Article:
Air Pollution kills. A study released yesterday in the journal Nature found that in 2007, air pollution lead to the premature deaths of 3.45 million people worldwide—a number equivalent to the population of the state of Connecticut. And to add insult to injury, air pollution doesn’t respect borders.
Twenty-two percent of the deaths were linked to pollution created by products consumed elsewhere. For example, a significant percentage of the deaths in China were caused by air pollution released while creating baubles later bought and sold in the West.
“Air pollution can travel long distances and cause health impacts in downwind regions," said study co-author Qiang…
Real-time Air Quality Index Visual Map...
Every day the Air Quality Index (AQI) tells you how clean or polluted your outdoor air is, along with associated health effects that may be of concern. The AQI translates air quality data into numbers and colors that help people understand when to take action to protect their health.
Ditching fossil fuels would pay for itself through clean air alone.
The State of Global Air report and interactive website bring into one place a comprehensive analysis of the levels and trends in air quality and health for every country in the world.
It’s discomforting to realize that air pollution can be coming from inside your home. Here’s how to identify and rid yourself of the risks.
With traffic dramatically down in recent months, the United States is in the middle of an accidental experiment showing what happens to air pollution when millions of people stop driving.
The air is clearer. But the pollution declines aren't nearly as large as early indications suggested, according to an NPR analysis of six years of Environmental Protection Agency data.
The buses are there. The roadways are there. All that’s needed to make bus travel better⎯and therefore more viable⎯is the will to give them their own lane once in a while.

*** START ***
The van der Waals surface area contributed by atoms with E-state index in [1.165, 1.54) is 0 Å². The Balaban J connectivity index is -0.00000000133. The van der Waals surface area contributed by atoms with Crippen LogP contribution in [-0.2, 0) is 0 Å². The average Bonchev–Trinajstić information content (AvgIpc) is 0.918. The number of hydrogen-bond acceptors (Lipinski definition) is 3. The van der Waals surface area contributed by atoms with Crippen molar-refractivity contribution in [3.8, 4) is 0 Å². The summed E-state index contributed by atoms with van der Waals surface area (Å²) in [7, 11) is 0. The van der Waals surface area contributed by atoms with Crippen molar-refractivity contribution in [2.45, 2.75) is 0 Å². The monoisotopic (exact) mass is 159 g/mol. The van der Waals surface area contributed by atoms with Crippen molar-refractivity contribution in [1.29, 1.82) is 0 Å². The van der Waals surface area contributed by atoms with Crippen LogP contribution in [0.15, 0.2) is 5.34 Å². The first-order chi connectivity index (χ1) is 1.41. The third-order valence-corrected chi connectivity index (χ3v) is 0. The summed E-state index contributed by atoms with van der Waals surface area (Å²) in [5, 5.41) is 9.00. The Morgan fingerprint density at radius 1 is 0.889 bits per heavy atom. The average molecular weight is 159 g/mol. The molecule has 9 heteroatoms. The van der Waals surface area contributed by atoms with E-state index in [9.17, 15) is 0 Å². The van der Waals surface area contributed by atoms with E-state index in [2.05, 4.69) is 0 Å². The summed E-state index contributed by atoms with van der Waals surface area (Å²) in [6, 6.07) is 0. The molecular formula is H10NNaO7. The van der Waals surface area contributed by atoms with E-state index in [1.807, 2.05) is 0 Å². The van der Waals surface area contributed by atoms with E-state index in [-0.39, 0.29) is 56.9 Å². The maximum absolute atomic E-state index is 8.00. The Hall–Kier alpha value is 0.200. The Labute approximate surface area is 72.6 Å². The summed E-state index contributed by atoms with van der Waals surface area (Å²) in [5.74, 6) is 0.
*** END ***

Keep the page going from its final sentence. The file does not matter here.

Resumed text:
Outdoor air has been regulated for decades, but emissions from daily domestic activities may be more dangerous than anyone imagined.
With more tangible outcomes such as health, cognitive performance or labour productivity, the adverse effects of poor air are significant and well-established. The link to infant mortality and respiratory disease is well known, and the World Health Organisation estimates that around 7m deaths are attributable to air pollution each year.
Air pollution is a mix of particles and gases that can reach harmful concentrations both outside and indoors. Its effects can range from higher disease risks to rising temperatures. Soot, smoke, mold, pollen, methane, and carbon dioxide are a just few examples of common pollutants.
Nearly 99 percent of the population breathes in a hazardous amount of particulate matter.
The term "air pollution" is used so commonly that you may not think definitions are necessary. But the issue is more complicated than it first appears.
Fossil fuels harm far more than the environment.
Might the result of one particle—or a dozen, or a hundred—be negligible in relation to human health? Sure. But put enough particles out there, and things change.
The deodorants, perfumes and soaps that keep us smelling good are fouling the air with a harmful type of pollution — at levels as high as emissions from today’s cars and trucks.
Not getting sick and dying from pollution is worth quite a bit, it turns out. From 2007 to 2015, wind and solar in the US reduced SO2, NOx, and PM2.5 by 1.0, 0.6, and 0.05 million tons respectively...
New figures released by the World Health Organisation show that 80 per cent of urban dwellers worldwide are breathing badly polluted air.
Beyond that, 98 percent of city residents in low-and middle-income countries with over 100,000 inhabits are exposed to air that doesn't meet the WHO's air quality guidelines.
A massive study solidifies the link between particulates from cars and diabetes.
Depending on the level of exposure in different parts of the world, the risk was found to be similar to that of breathing in second-hand tobacco smoke, Kurt Straif, head of the agency's section that ranks carcinogens, told reporters in Geneva.